You know you've been in Sweden too long when…
Some Aussie ex-pats developed a list of “You know you’ve been in Sweden too long when…”. My friend who is acting as my host (and who is himself a U.S. ex-pat) says that the list is astonishingly accurate, and that your reaction to it goes through several phases.
- Confusion. You don’t know what the list is talking about.
- Amusement. You know what the list is talking about and you find it funny.
- Realization. You find yourself agreeing with the statements on the list.
- Acceptance. This list isn’t funny. It’s just the way it is.
For example, my friend explained points 73 and 74 to me. In Sweden, when the temperature reaches a certain never-explicitly-stated-but-everybody-somehow-agrees-on-it point, it officially becomes summer and you are not allowed to wear winter clothes regardless of the actual temperature. Similarly, when the temperature first dips below a certain point, it officially becomes winter and you are not allowed to wear summer clothes. My friend woke up one morning and noticed that it had dipped below freezing overnight. But it was warm when he got up, so he dressed appropriately for the temperature. What he didn’t realize was that 0C was the secret “winter point”. Everybody was bundled up for the coming blizzard, even though it was no longer freezing outside. I myself experienced a variation on 249. I was in Åhléns and there was a sign that read, “If you don’t see your size, please ask for it.” (Paraphrased from Swedish.) So I asked a passing employee if they had this particular pair of shoes available in a size 36. The employee got rather annoyed at me and told me to go stand in line at the register. Because if you want somebody to help you, you have to stand in line at the register and wait your turn – even though you aren’t actually buying anything yet. When you reach the front of the line, the register person fetches the shoe you want. Fortunately, I was satisfied with the shoe she retrieved for me without trying it on (I was buying it for somebody else). If I had to try it on for size, I probably would have had to stand in line a second time.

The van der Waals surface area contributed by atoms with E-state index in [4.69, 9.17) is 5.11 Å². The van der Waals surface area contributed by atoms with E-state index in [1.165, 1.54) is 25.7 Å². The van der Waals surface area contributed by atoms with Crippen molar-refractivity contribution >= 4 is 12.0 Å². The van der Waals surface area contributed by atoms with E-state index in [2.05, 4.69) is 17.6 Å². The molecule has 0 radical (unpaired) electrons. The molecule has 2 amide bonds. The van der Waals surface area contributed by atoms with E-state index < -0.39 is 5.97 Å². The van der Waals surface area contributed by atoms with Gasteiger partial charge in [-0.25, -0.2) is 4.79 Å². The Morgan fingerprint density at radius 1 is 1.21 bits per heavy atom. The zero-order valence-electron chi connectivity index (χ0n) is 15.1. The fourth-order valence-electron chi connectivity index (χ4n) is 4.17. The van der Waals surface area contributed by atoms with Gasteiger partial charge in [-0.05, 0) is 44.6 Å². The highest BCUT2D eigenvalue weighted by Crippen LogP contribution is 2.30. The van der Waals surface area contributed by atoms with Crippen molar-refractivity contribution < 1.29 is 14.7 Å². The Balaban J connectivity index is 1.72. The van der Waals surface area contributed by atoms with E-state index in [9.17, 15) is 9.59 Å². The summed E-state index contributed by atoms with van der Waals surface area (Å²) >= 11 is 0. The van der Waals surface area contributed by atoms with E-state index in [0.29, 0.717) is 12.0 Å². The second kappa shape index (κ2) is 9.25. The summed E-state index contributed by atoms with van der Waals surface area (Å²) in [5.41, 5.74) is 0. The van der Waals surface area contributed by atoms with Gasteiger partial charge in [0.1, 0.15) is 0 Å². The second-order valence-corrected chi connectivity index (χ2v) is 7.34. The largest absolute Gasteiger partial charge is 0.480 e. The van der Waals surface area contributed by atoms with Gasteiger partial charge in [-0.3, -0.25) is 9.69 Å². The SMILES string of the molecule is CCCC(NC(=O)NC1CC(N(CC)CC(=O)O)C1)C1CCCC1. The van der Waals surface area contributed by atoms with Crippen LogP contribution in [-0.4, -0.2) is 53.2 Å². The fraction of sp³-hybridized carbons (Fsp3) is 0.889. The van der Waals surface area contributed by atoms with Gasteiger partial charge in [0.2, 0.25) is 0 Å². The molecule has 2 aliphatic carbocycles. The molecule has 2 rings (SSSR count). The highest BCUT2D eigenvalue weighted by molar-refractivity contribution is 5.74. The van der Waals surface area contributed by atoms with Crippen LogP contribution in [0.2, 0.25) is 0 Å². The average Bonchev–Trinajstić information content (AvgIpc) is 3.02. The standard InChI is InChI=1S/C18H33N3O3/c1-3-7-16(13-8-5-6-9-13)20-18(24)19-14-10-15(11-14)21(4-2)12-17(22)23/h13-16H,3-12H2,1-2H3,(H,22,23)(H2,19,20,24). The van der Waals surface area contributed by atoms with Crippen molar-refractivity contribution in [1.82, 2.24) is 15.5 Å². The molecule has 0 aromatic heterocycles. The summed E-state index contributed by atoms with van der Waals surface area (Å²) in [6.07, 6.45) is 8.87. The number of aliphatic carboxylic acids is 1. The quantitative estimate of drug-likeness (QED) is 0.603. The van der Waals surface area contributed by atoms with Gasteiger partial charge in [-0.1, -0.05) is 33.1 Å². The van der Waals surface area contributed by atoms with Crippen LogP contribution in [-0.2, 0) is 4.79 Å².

One of the “Adjusting to life in Sweden” books I read mentioned that the intense “nobody is better than anybody else” attitude in Sweden means that customer service is an oxymoron. If nobody is better than anybody else, then service personnel have no obligation to help you. The book noted, “This may take quite a bit of adjustment for people who come from other countries. Except the British.”